I know $P$ vs $NP$ is an open problem in Computer Science. However the people concerned (at least according to Wikipedia) believe $P \neq NP$.

I have two questions:

$(1.)$ Given that it is possible to prove lower bounds for problems. Does there exist any problem(s) for which the solution can be verified in polynomial time but no known algorithm can solve it in polynomial time which has a proven lower bound?

$(2.)$ Is this proven lower bound polynomial or exponential?

  • 3
    $\begingroup$ Your questions basically restate the P vs. NP question. If the answer to question 1 is yes then P $=$ NP. If the answer to question 2 is "exponential" then P $\neq$ NP. $\endgroup$
    – Kyle Jones
    Dec 8 '16 at 19:07
  • $\begingroup$ If the answer to question 1 is 'yes' and 2 is 'exponential' then $P \neq NP$. I know this(in part why I asked). However even if the answer to question 1 is yes, and question 2 is polynomial, (at least by my meagre CS knowledge) it does not prove $P = NP$. As that is only one problem out if a much larger set of NP problems. However it will challenge the belief that $P \neq NP$. Whatever valid answer I receive, progress willb be made on $P$ vs $NP$. $\endgroup$ Dec 8 '16 at 19:15
  • $\begingroup$ That said while it is possible to prove $P \neq NP$. How might one to attempt to prove $P = NP$? $\endgroup$ Dec 8 '16 at 19:19
  • 2
    $\begingroup$ This site isn't for what you seem to want to use it for. This site isn't for opinion polls, collecting lists of examples, soliciting discussion, or open-ended calls to participation. See our help center for details on question types that aren't appropriate here (because they don't work well here). $\endgroup$
    – D.W.
    Dec 8 '16 at 20:28
  • $\begingroup$ @TobiAlafin, a possible proof of P=NP would be to find a polynomial-time solution to any NP-hard problem, e.g. SAT. $\endgroup$ Oct 8 '18 at 10:29
  1. Every $NP$-complete problem is an example of this! It's just a question of how good the lower bounds are.

    For example, there's an $\Omega(n)$ lower bound on basically every problem, since you need to read your entire input to solve it. This is a very imprecise lower bound, but it does exist.

    So, you're not going to get a good list of a bunch of problems like this, because such a list would be too large, and uninformative.

    Whether there are problems with notable lower bounds is a different issue. I don't know of any that fit your criteria (sorting is the most famous one, but it's in $P$). Here's an example question about bounds on 3SAT:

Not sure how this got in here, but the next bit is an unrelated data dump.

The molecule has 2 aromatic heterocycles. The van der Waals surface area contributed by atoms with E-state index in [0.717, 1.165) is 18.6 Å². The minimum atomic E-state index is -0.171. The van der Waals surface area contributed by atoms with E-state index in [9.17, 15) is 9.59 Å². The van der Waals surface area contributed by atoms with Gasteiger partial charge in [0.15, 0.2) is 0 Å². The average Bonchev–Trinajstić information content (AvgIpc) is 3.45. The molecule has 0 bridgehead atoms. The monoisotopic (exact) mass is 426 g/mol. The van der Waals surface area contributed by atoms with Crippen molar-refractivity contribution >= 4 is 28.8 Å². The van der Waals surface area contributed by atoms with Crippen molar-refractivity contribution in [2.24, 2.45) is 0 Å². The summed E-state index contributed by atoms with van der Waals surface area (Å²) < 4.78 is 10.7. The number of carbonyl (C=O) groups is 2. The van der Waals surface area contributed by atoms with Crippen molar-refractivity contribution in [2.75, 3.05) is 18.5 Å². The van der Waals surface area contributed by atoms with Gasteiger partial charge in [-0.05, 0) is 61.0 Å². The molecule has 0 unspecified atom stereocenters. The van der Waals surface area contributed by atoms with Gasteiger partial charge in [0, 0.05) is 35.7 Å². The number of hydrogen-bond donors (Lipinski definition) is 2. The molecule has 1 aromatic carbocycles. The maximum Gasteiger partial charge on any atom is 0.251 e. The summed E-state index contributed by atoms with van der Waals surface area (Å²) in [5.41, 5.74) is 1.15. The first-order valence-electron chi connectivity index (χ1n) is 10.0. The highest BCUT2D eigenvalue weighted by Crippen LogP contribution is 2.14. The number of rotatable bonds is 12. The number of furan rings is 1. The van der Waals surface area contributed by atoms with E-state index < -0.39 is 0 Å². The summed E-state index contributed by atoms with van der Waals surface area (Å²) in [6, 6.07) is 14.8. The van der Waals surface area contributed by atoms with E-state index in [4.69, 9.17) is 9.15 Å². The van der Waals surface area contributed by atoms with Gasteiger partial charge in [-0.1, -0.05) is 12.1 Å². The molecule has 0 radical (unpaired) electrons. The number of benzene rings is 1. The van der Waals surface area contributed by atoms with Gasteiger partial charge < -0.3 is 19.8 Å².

Not very informative, as you can see.

  2. The known lower bounds in such a case will always be polynomial. If there were any problems verifiable in polynomial time (in $NP$) with an exponential lower bound, that would imply that $P \neq NP$.

  • $\begingroup$ ANY answer to my question will be informative. It will either prove $P \neq NP$, or challenge the belief that $P \neq NP$. $\endgroup$ Dec 8 '16 at 19:21
  • $\begingroup$ "There's a $O$(n) lower bound on every problem." What about binary searches? Aren't they logarithmically lower bounded. $\endgroup$ Dec 8 '16 at 19:24
  • $\begingroup$ @TobiAlafin: "basically" every problem. Anything $O(1)$ obviously doesn't have an $O(n)$ bound, and things also change depending on your model of computation (i.e. tape or RAM machine) $\endgroup$
    – jmite
    Dec 8 '16 at 19:46
  • 5
    $\begingroup$ @TobiAlafin Also, you won't get any answers to $P$ vs $NP$. Nobody knows the answer! So I guarantee you 100% that nothing anyone will say here will prove $P \neq NP$. As for challenging that belief, there's no proof on either side, so nobody could give something that can challenge the belief either. The most educated opinion is to abstain from having one until a proof of one or the other is discovered. You can have intuitions one way or another, but these are inherently unfounded. $\endgroup$
    – jmite
    Dec 8 '16 at 19:49
  • $\begingroup$ @AndrásSalamon my bad, it's fixed now! $\endgroup$
    – jmite
    Dec 9 '16 at 16:18

Your Answer

By clicking “Post Your Answer”, you agree to our terms of service, privacy policy and cookie policy

Not the answer you're looking for? Browse other questions tagged or ask your own question.